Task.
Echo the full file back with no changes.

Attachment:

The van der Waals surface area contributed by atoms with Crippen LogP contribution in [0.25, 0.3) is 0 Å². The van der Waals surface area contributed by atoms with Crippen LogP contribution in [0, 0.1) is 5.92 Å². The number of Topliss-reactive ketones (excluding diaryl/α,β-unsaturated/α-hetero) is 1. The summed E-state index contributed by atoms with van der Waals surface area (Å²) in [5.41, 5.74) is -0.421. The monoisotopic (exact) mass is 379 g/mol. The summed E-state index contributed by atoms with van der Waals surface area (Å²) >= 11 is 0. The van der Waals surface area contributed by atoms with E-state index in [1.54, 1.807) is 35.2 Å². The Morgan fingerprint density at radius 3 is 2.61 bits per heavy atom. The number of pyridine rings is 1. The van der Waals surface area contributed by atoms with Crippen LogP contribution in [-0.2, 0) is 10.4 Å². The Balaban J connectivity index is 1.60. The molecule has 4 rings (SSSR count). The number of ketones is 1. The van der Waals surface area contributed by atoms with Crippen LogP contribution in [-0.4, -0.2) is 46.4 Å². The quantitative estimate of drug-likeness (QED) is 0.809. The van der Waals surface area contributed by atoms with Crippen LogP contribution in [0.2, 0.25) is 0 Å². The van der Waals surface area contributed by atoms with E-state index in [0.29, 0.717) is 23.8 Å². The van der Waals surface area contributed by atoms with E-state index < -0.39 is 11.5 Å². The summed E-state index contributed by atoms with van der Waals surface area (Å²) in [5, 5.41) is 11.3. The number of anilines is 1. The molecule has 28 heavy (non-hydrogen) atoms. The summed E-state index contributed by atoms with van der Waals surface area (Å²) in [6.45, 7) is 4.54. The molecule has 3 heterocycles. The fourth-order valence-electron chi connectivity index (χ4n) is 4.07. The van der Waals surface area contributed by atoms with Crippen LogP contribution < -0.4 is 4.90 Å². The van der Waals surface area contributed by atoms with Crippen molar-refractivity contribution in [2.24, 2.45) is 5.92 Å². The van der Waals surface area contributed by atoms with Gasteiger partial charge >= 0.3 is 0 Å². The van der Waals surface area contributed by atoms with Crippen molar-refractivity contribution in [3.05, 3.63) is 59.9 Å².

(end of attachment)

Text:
The van der Waals surface area contributed by atoms with Crippen LogP contribution in [0.25, 0.3) is 0 Å². The van der Waals surface area contributed by atoms with Crippen LogP contribution in [0, 0.1) is 5.92 Å². The number of Topliss-reactive ketones (excluding diaryl/α,β-unsaturated/α-hetero) is 1. The summed E-state index contributed by atoms with van der Waals surface area (Å²) in [5.41, 5.74) is -0.421. The monoisotopic (exact) mass is 379 g/mol. The summed E-state index contributed by atoms with van der Waals surface area (Å²) >= 11 is 0. The van der Waals surface area contributed by atoms with E-state index in [1.54, 1.807) is 35.2 Å². The Morgan fingerprint density at radius 3 is 2.61 bits per heavy atom. The number of pyridine rings is 1. The van der Waals surface area contributed by atoms with Crippen LogP contribution in [-0.2, 0) is 10.4 Å². The Balaban J connectivity index is 1.60. The molecule has 4 rings (SSSR count). The number of ketones is 1. The van der Waals surface area contributed by atoms with Crippen LogP contribution in [-0.4, -0.2) is 46.4 Å². The quantitative estimate of drug-likeness (QED) is 0.809. The van der Waals surface area contributed by atoms with Crippen LogP contribution in [0.2, 0.25) is 0 Å². The van der Waals surface area contributed by atoms with E-state index in [0.29, 0.717) is 23.8 Å². The van der Waals surface area contributed by atoms with E-state index < -0.39 is 11.5 Å². The summed E-state index contributed by atoms with van der Waals surface area (Å²) in [5, 5.41) is 11.3. The number of anilines is 1. The molecule has 28 heavy (non-hydrogen) atoms. The summed E-state index contributed by atoms with van der Waals surface area (Å²) in [6.45, 7) is 4.54. The molecule has 3 heterocycles. The fourth-order valence-electron chi connectivity index (χ4n) is 4.07. The van der Waals surface area contributed by atoms with Crippen LogP contribution < -0.4 is 4.90 Å². The van der Waals surface area contributed by atoms with Crippen molar-refractivity contribution in [2.24, 2.45) is 5.92 Å². The van der Waals surface area contributed by atoms with Gasteiger partial charge >= 0.3 is 0 Å². The van der Waals surface area contributed by atoms with Crippen molar-refractivity contribution in [3.05, 3.63) is 59.9 Å².